Sunday, May 17, 2015

May 17, 2015

The parade of spring wildflowers continues its march across the New Hampshire landscape, with new shapes and colors being presented every day.  My all-time favorite show, the Painted Trillium, went on display this week and will be on tour for the next week or two.
Painted Trillium

Some of the tiniest flowers are hitting their stride now, some of them blue, some white, and some that can't make up thier minds.  One might expect the Bluet to be blue as it name suggests;  I find they are more commonly white. 

Another entrant in the parade is the Goldthread, a miniature white flower on a single, threadlike stalk.

And there are both white violets (oxymoron?) and violet violets (redundant?) performing, mostly in sunny, exposed areas.

A taller shrub, the Swamp Azalea, has it's white, trumpet blossoms ringing out high above the ground-level performers.  This is a new plant that I just discovered right behind our house.
Swamp Azalea (Rhododendron viscosum)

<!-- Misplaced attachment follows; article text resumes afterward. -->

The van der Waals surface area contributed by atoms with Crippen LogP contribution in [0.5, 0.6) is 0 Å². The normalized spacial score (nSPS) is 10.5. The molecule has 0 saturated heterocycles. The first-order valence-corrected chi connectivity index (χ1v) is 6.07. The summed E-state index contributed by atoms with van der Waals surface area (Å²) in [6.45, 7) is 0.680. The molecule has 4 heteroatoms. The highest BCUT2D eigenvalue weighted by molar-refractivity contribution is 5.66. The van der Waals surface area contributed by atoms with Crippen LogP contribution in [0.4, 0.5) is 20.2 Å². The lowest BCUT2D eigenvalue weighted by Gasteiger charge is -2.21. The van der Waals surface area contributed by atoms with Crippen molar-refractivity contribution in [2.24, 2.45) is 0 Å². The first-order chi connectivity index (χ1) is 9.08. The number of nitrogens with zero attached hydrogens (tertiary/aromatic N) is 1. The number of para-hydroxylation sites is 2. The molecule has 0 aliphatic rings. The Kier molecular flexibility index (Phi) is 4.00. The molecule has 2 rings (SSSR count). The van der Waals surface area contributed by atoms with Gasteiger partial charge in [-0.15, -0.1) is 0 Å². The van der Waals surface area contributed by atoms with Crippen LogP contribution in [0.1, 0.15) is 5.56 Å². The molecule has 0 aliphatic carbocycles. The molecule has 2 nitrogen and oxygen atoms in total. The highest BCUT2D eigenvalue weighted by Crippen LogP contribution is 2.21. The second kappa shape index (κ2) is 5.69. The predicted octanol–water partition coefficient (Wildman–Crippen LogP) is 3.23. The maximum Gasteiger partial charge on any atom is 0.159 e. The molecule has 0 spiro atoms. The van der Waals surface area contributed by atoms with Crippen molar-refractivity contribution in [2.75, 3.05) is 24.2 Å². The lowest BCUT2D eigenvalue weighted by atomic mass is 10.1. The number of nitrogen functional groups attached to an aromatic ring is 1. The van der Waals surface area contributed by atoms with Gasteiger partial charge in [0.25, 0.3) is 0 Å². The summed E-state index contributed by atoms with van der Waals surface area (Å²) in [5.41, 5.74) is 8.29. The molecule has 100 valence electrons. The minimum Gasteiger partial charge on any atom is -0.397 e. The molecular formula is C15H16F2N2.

These flowers have a touch of red in them, completing the patriotic theme.

The spiders have come out to watch the parade;  they have the fortunate ability to build their own viewing stands well above the crowds, giving them an excellent birds-eye view of the spectacle. 
Watching the parade from its front doorstep

Spiders will construct their webs in the same location every day if they find a productive spot.  But if the web gets taken down two or three days in row - as happens when they build a web across a deer trail (or by my face when they build on a hiking trail), they will wisely (and thankfully) move on to a new location. 

I also was treated to a new bird sighting this week, a woodpecker I've long know the name of but have never seen - the Yellow-bellied Sapsucker. 

Yellow-bellied Sapsucker (Sphyrapicus varius)

This bird may have been the original maple sap farmer.  It drills shallow holes in trees to let the sap flow out, and then collects the sap with its tongue.  It will also eat the insects that get stuck in the sap.  I have heard the drumming of this bird lately, and will look to see if I can find any of the tell-tale shallow holes drilled into trees with sap running out.  These are much different from the large cavities the pileated woodpecker makes in its search for ants.

It's yellow belly is clearly evident;  this bird is a female, as it doesn't have the red spot under its neck that a male sapsucker has. 

I have spotted the Osprey several times the past couple of weeks, so it appears it has put Lake Wicwas on its parade route again this year as well.
Osprey over Sheep Island

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